The value of the boomerang to man today is its complexity that combines intellectual and physical stimulation. It requires agility and strength to throw and catch it successfully. Intellectually the boomerang is a highly advanced engineering piece. It combines the understanding of aerodynamics and requires the thrower to understand basic rules of physics.

Boomerangs were used as a recreational tool throughout the history and started to become an organized sport in the 1970´s. The Boomerang Association of Australia was the first official formed organisation set up on September 11th 1969 in Melbourne. The fascinating sport of boomerang throwing has many pioneers. The Janetzki brothers, Oscar Cuartas, Wilhem Bretfeld and Benjamin Ruhe are only a few important names of visionaries of their time. They are people who found their passion in the boomerang sport as throwers and revolutionised it with their craftsmanship.

Janetzki Brothers

Les and Arthur Janetzki advanced the art of building boomerangs in Australia in the 1960´s by creating unique shapes out of plywood. While Les was the boomerang shaper, creating them over a long timespan and with high precision, Arthur would decorate them with unique art. They refrained from selling their pieces, but rather gave them to other throwers as presents during tournaments. Their boomerangs are one of the top collector pieces today and mark milestones of the modern boomerang history.

Oscar Cuartas Boomerang

Whilst the Janetzki brothers developed their interest fairly late in their life after their retirement, Oscar Cuartas, today known as a pioneer of boomerang sport in Latin America, already started crafting in the 1940´s in Colombia. Due to limited material availability he resolved to the usage of indigenous materials such as tropical wood and merged it with other elements like aluminium cores or fiberglass. His excellent craftsmanship and his persistency of throwing nearly everyday during his last 30 years brought great value to the sport. His extensive knowledge about boomerangs, their aerodynamics and how meteorology affects their flightpaths was always shared with others and especially with new throwers.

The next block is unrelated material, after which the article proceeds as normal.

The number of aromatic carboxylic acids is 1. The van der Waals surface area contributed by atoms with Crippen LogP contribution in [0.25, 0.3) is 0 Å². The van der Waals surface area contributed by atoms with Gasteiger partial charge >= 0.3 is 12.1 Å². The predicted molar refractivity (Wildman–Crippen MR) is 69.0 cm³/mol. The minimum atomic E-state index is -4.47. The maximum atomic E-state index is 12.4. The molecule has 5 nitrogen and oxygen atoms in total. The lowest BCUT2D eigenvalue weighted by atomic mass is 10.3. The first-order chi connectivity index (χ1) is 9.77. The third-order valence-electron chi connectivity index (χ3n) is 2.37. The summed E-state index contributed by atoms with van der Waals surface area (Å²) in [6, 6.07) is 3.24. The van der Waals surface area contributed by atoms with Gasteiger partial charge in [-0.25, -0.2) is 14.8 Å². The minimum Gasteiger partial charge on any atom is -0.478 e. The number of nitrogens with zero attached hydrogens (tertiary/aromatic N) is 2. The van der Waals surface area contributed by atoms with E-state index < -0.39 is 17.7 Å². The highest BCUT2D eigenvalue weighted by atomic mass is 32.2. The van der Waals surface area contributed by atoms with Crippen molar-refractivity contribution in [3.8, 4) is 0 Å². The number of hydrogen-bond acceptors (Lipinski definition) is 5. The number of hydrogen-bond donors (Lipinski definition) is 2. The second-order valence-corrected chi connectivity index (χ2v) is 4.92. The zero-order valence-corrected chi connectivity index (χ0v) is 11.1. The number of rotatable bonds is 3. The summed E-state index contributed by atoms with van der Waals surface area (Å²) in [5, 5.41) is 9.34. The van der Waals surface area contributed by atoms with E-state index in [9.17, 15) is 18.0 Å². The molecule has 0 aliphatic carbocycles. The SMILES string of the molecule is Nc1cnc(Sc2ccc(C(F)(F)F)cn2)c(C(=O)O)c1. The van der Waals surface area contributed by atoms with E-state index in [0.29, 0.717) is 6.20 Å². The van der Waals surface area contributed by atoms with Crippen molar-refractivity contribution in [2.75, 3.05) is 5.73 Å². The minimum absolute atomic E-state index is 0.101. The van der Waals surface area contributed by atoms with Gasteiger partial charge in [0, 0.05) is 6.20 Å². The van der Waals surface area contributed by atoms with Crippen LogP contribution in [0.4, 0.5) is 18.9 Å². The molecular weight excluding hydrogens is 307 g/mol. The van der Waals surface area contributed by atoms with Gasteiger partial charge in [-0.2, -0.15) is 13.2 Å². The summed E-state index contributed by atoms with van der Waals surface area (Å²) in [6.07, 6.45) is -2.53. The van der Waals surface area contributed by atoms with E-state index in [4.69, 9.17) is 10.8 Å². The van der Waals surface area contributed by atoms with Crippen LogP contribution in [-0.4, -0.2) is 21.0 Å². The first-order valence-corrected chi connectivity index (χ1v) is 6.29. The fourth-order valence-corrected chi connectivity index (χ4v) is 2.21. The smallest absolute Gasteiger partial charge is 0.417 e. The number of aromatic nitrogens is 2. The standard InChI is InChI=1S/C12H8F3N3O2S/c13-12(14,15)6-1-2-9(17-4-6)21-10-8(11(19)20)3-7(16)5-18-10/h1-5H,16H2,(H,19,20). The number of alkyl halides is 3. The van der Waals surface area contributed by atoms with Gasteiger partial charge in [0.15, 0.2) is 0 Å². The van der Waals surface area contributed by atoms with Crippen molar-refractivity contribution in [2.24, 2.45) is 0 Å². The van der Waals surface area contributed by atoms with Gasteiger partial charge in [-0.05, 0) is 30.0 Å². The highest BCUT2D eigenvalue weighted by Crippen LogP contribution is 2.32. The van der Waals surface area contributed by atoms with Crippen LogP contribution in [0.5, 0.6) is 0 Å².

After his passing in 2005 the Oscar Cuartas Boomerang Foundation was established to preserve his legacy and to honour his wish to spread, innovate and support the sport of boomerangs.

Boomerangs at the Smithsonian

Simultaneously to the efforts of the Janetzki brothers and Oscar Cuartas, the American movement was started by an article about boomerangs in the Scientific American Newspaper 1968, that earned high interest and brought popularity to the sport. Benjamin Ruhe discovered the tools whilst working and living in Australia. Upon his return to the United States he started sharing his knowledge with friends in Washington and went on producing boomerangs. After his newspaper article gained popularity he started hosting yearly boomerang workshops sponsored by the Smithsonian Institute to teach construction and throwing. The movement grew bigger through various more news coverages and small competitions held at the Smithsonian Campus and made Ruhe one of the founding fathers of the modern boomerang history in America. 


First International Competition

1981 marked the year of the first international competition when a team of ten boomerang throwers from the united states went to Australia to compete against them in their native sport. They succeeded and formed the United States Boomerang Association in 1982. Two years later the Australian team visited the successors in their country for a rematch. From there on international team championships were evolving with the first official world cup in 1987 registering five American and two European teams.